[WEB SECURITY] How are you tackling CSRF?

Rohit Pitke rohirp92 at yahoo.com
Tue Apr 26 07:24:33 EDT 2011

Yes, I do  not intend to say that CSRF fix would provide XSS protection. I was 
trying to say that if you have extremely strong CSRF protection on all pages 
post-login, it would become *difficult* for an attacker to exploit XSS. This is 
of-course no relaxation for implementing strong XSS fix.


From: Sebastian Schinzel <ssc at seecurity.org>
To: Rohit Pitke <rohirp92 at yahoo.com>
Cc: web security <websecurity at webappsec.org>
Sent: Tue, April 26, 2011 1:06:20 PM
Subject: Re: [WEB SECURITY] How are you tackling CSRF?

Hi Rohit,

On Apr 25, 2011, at 10:06 AM, Rohit Pitke wrote:
> You are basically assuming that there is XSS on some of the requests. If there 
>is no XSS,  even if you keep a value of your CSRF token same as cookies, it wont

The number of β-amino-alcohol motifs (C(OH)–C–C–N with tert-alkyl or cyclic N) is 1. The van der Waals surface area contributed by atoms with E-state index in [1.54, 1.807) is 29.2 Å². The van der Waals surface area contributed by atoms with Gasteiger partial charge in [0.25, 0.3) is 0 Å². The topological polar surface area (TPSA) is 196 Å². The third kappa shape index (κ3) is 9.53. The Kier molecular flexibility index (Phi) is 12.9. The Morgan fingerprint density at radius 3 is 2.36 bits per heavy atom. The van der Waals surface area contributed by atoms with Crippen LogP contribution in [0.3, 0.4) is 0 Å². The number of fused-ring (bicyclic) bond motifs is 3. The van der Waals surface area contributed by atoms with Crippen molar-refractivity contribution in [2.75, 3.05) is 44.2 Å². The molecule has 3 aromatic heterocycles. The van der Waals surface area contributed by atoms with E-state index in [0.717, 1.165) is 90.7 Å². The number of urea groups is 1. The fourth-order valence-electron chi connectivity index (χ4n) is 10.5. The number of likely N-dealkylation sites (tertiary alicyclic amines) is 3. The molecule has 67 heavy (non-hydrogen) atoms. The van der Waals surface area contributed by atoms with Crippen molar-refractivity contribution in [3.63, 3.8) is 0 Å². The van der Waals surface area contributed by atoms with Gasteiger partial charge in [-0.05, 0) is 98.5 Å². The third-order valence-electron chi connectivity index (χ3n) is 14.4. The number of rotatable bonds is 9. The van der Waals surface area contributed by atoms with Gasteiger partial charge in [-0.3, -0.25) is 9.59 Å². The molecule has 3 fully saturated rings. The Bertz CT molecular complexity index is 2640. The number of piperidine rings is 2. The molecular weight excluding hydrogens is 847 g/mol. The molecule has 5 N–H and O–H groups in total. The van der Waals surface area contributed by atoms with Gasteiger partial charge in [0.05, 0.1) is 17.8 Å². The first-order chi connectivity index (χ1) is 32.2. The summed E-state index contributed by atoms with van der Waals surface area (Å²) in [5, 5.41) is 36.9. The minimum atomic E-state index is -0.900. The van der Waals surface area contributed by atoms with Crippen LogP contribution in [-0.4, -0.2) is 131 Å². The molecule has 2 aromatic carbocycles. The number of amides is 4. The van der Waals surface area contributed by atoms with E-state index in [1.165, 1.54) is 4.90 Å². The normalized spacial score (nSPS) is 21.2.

> Also, if we correctly implement CSRF on each and every page (including GET), 
>that would automatically mitigate XSS too as a request carrying XSS string wont 
>be accepted on server side. (Provided CSRF token validation is done strictly).
> Thoughts?

It would only mitigate reflected XSS, but not persistent XSS.

In general, I would refrain from telling the developers that CSRF tokens also
mitigate reflected XSS. I fear that the developers could accept this as a 
"best practice to fix XSS" with all the negative implications. 

"Fixing" reflected XSS with CSRF tokens leads to a tightly coupled security
system, because as soon as CSRF protection fails, you have a much bigger
problem with reflected XSS.

Although, CSRF tokens may be temporal fix for reflected XSS that buys you time
to actually fix the reflected XSS with proper output encoding.

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